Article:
Jessie Welcomer is a 3rd grade teacher at Montalvin Manor K-8, a Title I public school in San Pablo, California. She and her colleagues partner with Mills Teacher Scholars to support their professional learning and collaboration.
The opinions in this commentary are those of the author. Commentaries published on EdSource represent viewpoints from EdSource’s broad audience. As an independent, non-partisan organization, EdSource does not take a position on legislation or policy. We welcome guest commentaries from teachers about how they are adapting to distance learning. If you would like to submit a commentary, please review our guidelines and contact us.
To get more reports like this one, click here to sign up for EdSource’s no-cost daily email on latest developments in education.
We welcome your comments. All comments are moderated for civility, relevance and other considerations. Click here for EdSource's Comments Policy.
Lou 3 years ago3 years ago
Cry! I am teaching in a bilingual classroom. I am doing similar things in your article. I have coaches. They came in and saw a sleepy boy in my online class, and it became an issue. One of them sent me 80 pages pdf about critical thinking and pages of highlighted notes about how to teach ELA phonics while I was teaching a second language of a different system. I don't mean to whine, … Read More
I am teaching in a bilingual classroom. I am doing similar things in your article. I have coaches. They came in and saw a sleepy boy in my online class, and it became an issue. One of them sent me 80 pages pdf about critical thinking and pages of highlighted notes about how to teach ELA phonics while I was teaching a second language of a different system.
I don’t mean to whine, but need to know why one sleepy boy can be such a big deal that really breaks my spirit! Appreciate your comments.
Kit 3 years ago3 years ago
Lou, as an instructional coach, I would like to apologize on behalf of coaches! Goodness, my response would have been, “Do you want me to reschedule our meeting today so you have time to reach out to that sleepy little guy? He needs you more than you need me.”
Coaches should be lifting up teachers and taking things off your plate! I’m disappointed that your coach reacted that way!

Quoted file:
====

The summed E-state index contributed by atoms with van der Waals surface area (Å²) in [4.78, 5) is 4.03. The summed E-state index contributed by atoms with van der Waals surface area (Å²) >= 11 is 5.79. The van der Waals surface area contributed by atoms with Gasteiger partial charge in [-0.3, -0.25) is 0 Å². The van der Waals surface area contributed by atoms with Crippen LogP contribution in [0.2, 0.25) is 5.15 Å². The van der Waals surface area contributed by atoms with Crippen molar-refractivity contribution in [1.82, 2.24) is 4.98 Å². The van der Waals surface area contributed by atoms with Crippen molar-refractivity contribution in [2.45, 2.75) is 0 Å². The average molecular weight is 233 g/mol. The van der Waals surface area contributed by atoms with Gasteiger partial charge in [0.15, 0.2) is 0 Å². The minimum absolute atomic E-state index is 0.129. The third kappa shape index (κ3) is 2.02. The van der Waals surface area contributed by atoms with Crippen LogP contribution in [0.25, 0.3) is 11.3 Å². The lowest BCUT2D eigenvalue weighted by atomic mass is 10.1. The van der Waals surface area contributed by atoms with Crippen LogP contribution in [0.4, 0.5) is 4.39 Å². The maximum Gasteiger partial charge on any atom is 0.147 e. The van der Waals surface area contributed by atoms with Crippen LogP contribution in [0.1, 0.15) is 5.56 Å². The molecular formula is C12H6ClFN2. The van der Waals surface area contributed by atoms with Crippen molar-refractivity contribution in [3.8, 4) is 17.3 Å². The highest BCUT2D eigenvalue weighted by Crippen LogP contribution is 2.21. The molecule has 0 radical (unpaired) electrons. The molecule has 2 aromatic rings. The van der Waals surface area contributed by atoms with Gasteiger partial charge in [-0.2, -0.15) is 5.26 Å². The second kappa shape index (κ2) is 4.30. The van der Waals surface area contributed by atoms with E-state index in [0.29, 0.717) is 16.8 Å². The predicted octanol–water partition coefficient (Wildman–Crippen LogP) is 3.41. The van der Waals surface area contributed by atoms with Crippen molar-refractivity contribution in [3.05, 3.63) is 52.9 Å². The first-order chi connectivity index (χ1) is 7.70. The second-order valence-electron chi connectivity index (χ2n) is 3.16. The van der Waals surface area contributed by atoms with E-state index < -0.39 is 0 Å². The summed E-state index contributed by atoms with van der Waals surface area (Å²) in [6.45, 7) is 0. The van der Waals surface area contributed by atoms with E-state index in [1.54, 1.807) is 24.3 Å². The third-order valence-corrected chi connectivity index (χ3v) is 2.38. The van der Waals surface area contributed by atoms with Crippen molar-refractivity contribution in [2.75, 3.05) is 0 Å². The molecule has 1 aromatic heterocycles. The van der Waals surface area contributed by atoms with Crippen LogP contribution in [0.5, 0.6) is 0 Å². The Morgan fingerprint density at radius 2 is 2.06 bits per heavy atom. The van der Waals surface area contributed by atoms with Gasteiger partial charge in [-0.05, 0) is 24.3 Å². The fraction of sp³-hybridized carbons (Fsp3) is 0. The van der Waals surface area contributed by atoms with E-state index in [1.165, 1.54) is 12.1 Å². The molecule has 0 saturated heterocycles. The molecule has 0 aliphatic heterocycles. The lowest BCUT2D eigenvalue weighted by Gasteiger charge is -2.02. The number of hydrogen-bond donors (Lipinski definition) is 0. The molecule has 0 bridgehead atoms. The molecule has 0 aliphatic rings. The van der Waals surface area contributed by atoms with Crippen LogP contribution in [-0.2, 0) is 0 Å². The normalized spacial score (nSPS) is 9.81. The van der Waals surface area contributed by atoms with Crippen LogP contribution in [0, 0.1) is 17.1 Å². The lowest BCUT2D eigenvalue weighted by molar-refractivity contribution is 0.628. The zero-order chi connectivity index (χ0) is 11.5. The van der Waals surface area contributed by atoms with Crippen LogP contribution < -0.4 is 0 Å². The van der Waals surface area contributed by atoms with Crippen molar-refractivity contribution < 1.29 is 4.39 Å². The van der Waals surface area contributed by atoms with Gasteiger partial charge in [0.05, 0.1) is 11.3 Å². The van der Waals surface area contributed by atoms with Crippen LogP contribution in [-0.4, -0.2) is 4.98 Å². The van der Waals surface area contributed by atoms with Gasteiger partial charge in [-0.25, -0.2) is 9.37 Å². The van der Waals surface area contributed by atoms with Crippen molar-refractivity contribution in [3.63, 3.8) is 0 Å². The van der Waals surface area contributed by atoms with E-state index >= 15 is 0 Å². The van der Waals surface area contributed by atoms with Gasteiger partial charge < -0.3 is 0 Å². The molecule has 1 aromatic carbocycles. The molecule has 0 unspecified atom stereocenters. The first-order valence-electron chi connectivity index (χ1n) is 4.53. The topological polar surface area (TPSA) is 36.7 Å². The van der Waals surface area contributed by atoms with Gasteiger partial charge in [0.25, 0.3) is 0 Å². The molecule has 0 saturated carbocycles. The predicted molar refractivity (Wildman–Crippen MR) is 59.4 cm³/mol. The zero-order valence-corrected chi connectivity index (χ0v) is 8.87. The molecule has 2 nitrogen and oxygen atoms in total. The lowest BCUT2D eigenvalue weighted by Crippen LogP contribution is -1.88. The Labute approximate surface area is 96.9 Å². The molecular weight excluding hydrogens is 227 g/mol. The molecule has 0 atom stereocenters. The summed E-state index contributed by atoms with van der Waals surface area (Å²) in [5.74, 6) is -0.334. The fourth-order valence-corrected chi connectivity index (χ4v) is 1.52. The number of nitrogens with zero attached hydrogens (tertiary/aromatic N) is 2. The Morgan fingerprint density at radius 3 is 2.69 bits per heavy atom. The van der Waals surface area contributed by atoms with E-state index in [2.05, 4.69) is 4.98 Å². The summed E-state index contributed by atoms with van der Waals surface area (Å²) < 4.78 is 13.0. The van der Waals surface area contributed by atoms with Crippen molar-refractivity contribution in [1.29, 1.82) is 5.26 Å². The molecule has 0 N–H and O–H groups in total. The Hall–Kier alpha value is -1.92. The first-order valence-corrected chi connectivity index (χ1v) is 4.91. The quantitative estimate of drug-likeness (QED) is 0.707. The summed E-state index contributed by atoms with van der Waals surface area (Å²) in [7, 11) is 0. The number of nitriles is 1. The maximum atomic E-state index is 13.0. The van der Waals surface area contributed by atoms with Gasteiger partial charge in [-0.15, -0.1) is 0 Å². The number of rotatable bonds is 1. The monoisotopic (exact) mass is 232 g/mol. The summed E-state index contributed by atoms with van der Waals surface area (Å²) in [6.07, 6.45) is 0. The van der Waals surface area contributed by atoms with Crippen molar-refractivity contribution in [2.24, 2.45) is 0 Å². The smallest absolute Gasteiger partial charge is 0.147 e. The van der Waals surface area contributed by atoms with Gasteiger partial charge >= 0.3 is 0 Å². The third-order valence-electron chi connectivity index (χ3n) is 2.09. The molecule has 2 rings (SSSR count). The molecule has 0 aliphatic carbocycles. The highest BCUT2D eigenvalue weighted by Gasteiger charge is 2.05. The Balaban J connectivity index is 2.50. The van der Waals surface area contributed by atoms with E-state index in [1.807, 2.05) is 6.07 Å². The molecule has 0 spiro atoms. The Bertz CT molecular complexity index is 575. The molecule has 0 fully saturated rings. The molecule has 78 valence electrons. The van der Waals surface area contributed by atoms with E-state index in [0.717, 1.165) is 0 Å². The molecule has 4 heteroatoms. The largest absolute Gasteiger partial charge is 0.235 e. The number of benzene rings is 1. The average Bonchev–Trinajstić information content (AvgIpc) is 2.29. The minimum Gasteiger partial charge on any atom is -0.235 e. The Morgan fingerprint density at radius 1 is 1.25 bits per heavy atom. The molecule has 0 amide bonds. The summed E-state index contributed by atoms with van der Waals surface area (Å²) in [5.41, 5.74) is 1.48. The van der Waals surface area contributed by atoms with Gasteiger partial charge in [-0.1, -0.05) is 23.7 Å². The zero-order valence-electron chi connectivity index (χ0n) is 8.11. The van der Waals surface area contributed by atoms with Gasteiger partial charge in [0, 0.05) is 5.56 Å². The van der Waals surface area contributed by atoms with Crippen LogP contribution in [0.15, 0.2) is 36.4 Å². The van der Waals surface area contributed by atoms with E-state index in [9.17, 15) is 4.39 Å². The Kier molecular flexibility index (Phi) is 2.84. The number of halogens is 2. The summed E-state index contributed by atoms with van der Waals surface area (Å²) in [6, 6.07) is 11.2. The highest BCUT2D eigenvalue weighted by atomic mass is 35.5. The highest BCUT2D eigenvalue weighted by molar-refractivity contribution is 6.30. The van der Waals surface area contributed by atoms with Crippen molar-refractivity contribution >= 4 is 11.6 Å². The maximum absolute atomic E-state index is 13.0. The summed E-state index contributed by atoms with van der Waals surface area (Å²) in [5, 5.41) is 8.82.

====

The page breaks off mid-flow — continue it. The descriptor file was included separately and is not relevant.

Jason 3 years ago3 years ago
Apparently you put in a lot of effort!
Can high school student volunteers help improve the engagement of middle school and elementary school students? If so, how?
Mary T Brune 3 years ago3 years ago
I am a parent of a second-grader and as a high school teacher with 145 plus students. My daughter's teacher did what you described, and had near 100% participation. It is almost impossible for high shool teachers to do the same with our students. I teach in Oakland, with a similar demographic to the one the author describes and many of my students "dropped off" during March to help take care of siblings when … Read More
I am a parent of a second-grader and as a high school teacher with 145 plus students. My daughter’s teacher did what you described, and had near 100% participation. It is almost impossible for high shool teachers to do the same with our students.
I teach in Oakland, with a similar demographic to the one the author describes and many of my students “dropped off” during March to help take care of siblings when their parents had to work. Lack of equipment and internet access also made it difficult to get more than 30% participation, and I always taught using recorded lessons. I held office hours for two hours a week and not one of my 145 students logged on. What works in elementary does not work in high school. If it’s working for some, it could be because parents are able to help at home. We also had to grade c/nc so students did not have the motivation to do work because they knew it would not affect their grades at all.
I would love some models to keep high school kids engaged and learning from home. Also, reaching out to 145 kids every day was overwhelming. I teach graphic design that relies on specialized tools and software that overnight my students had zero access to. I had a weekend to reinvent what I was teaching in each of three different courses. Planning, recording, editing, uploading instructional videos was overwhelming. I don’t have the right answers about how to do this, and I’m pretty sure we’re not going to figure it out in the few weeks left before school resumes.
John 3 years ago3 years ago
We need more “best practices” like this to be shared with teachers and administrators as soon as possible (and at the secondary level as well). This includes getting more examples in special ed, the arts and physical education.
Jasper yenmoro 3 years ago3 years ago
I am from Papua New Guinea and I am a high school dropout and i would like to get a grade 12 certification. Can I do it online?